A World Changer’s Secret Ingredient



It has become more apparent than ever that we live in a time with endless amounts of opportunity for connection. With a touch of a finger, you can scroll through the daily lives of individuals all around the world, or FaceTime a loved one a thousand miles away, or even watch movies together from different rooms. Yet loneliness has plagued our culture more than ever. The challenge is, there are countless devices at our fingertips that give us a false sense of community and connection; they are a temporary aid to the deep need for real deep connection. 
I know in my life God has placed community and relationships around me that have impacted me, challenged me, and encouraged me into my God-given destiny. Community is not always easy — the community has been my greatest strength and my greatest challenge. But, the truth is if you have been hurt by the community, relationships, or leadership, this is the very place you will find your healing. 
I felt led to repost the blog below (originally posted on August 30th, 2019). I hope it inspires you to engage in community and pursue deep connection in your relationships. 


If you want to change the world, it’s imperative that you learn to submit your life and remain accountable to wise people! Over the years I have seen that one of the greatest stumbling blocks to achieving your God-given destiny is the desire to run the course alone; stifled by your own blindspots and confused as to why you cannot move forward.

I understand more clearly now than ever that with great authority comes much responsibility. The more influence you have in the world, the more wisdom you’ll need to navigate life redemptively so that the purposes of God are fulfilled in your time.

Favor amplifies the influence on our lives, but favor alone doesn’t help us to make good decisions. We have to seek God for His perspectives and connect with wise people for their insights and counsel. It’s in authentic, life-on-life accountability to wise counselors that there is victory!


We must realize that there is a difference between covering and accountability! If you’re a part of a church or Christian movement, you may have a spiritual covering, however, true accountability is only present in our lives when we have a personal relationship with people who can and do speak into our hearts, our circumstances and our relationships.

I love the way that Hebrews 13:17 puts this: “Obey your leaders and submit to them, for they keep watch over your souls as those who will give an account. Let them do this with joy and not with grief, for this would be unprofitable for you.”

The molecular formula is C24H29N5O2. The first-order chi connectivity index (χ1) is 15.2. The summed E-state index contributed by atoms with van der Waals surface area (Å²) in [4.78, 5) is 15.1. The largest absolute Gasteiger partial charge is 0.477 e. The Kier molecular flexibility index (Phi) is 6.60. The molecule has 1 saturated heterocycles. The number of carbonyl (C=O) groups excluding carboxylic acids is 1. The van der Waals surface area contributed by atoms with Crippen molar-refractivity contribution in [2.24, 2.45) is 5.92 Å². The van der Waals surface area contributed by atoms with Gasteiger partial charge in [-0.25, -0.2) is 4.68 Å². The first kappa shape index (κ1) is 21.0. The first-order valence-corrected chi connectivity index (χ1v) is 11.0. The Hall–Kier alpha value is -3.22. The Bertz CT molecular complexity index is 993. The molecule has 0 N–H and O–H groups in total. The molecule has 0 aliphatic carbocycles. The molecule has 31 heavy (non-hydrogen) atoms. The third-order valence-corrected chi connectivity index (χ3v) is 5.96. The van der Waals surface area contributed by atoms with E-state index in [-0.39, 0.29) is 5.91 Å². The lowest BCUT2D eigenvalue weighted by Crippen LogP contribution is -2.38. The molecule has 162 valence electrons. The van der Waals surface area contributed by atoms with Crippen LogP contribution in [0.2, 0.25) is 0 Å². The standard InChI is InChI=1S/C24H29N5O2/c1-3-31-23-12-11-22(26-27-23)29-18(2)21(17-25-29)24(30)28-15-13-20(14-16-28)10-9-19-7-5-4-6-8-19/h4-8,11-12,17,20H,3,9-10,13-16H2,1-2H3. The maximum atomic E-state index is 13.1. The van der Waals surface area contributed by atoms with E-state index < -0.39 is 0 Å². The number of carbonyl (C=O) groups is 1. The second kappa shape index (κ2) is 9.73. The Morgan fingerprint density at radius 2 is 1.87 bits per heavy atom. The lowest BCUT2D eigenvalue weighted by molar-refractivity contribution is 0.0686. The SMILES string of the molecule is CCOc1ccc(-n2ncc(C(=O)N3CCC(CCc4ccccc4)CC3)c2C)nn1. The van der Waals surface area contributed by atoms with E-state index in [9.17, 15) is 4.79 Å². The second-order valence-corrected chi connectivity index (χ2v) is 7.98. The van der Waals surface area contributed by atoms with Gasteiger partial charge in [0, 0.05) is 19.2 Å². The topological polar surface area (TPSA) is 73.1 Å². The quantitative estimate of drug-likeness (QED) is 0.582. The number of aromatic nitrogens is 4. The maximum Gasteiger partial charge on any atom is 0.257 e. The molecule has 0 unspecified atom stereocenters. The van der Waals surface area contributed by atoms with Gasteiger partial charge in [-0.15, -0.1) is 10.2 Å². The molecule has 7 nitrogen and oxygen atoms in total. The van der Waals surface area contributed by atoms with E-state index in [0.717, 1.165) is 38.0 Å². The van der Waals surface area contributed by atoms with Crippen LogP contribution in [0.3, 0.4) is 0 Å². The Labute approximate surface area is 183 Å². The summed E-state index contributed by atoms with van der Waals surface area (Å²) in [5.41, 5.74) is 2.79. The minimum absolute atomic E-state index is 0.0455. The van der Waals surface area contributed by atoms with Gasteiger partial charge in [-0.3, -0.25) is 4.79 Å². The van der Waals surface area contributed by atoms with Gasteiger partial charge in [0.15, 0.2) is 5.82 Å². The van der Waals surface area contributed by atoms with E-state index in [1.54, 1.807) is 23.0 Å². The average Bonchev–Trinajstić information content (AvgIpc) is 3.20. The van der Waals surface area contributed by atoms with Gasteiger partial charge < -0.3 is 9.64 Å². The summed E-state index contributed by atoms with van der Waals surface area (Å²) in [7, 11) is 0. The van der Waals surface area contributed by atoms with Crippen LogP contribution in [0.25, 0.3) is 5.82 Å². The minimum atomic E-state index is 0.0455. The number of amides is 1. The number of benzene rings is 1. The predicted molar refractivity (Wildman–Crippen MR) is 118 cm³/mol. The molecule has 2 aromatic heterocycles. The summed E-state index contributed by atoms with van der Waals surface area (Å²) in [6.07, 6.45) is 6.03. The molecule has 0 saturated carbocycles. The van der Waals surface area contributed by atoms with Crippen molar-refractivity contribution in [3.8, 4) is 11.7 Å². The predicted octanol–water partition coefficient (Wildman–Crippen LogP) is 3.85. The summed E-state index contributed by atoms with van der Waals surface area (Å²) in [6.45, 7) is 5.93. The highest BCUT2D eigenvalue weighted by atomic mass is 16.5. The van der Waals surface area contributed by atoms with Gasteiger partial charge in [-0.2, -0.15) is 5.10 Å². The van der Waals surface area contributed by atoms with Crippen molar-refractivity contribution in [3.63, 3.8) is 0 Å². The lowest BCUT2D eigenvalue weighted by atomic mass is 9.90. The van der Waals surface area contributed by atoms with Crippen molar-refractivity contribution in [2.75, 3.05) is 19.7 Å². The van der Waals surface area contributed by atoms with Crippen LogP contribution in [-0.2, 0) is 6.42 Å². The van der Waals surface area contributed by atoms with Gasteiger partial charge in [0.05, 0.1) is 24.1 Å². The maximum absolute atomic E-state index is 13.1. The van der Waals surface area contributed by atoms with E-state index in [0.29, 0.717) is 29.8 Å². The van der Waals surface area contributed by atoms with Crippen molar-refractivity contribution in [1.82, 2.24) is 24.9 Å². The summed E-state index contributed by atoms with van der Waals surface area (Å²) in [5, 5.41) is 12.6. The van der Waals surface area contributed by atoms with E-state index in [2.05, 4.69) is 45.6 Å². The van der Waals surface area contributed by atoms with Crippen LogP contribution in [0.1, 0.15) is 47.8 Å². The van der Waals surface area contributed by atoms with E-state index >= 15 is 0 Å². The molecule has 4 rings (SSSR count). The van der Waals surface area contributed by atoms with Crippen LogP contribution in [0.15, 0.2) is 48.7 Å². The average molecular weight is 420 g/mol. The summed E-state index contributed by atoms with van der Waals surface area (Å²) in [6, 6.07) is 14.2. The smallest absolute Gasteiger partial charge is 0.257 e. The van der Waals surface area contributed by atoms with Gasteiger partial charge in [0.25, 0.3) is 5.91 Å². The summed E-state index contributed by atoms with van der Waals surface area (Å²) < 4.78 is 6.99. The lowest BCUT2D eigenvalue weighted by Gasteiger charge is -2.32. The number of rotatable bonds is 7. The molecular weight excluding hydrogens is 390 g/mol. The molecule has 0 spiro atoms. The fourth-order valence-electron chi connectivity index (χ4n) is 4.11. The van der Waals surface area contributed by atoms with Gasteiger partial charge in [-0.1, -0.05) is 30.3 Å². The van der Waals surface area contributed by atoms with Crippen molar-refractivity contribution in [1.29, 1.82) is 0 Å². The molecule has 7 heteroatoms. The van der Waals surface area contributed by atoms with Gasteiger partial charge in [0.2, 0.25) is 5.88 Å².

Everyone needs these deep covenant connections—not primarily because they keep us from failing, but because they inspire us to reach for the high call of God that rests on each of our lives.

Historically, accountability has majored in helping people restrain their bad behavior. But as new creatures in Christ, we all need to be accountable to people who regularly remind us that we were born to make history. Accountability is awesome if it is account-for-your-ability and not account-for-your-disability.

It can’t simply consist of people who tell me when I am doing something wrong. As my friend, Paul Manwaring, says: “I don’t need someone to make sure I don’t smoke, I need somebody to make sure I am on fire!”

The more responsibility, influence and authority we have in our lives the deeper the foundation of accountability needs to be. But our accountability partners must have permission to speak into those places in our lives where we are unconsciously ignorant so that they can be our eyes to our blind spots. Most importantly, they remind us of the areas of strength we don’t see or have confidence in and hold us accountable to walk in our high call.

We can see this kind of positive accountability in 1 Timothy 4. Paul speaks to Timothy as a father and exhorts him to not neglect the spiritual gifts that have been deposited in him, but rather to do something with the gifts that will bring great benefit to the lives around him. We all need fathers and mothers who, like Paul, will remind us of what we carry and encourage us to put it into practice (see 1 Timothy 4:11-16).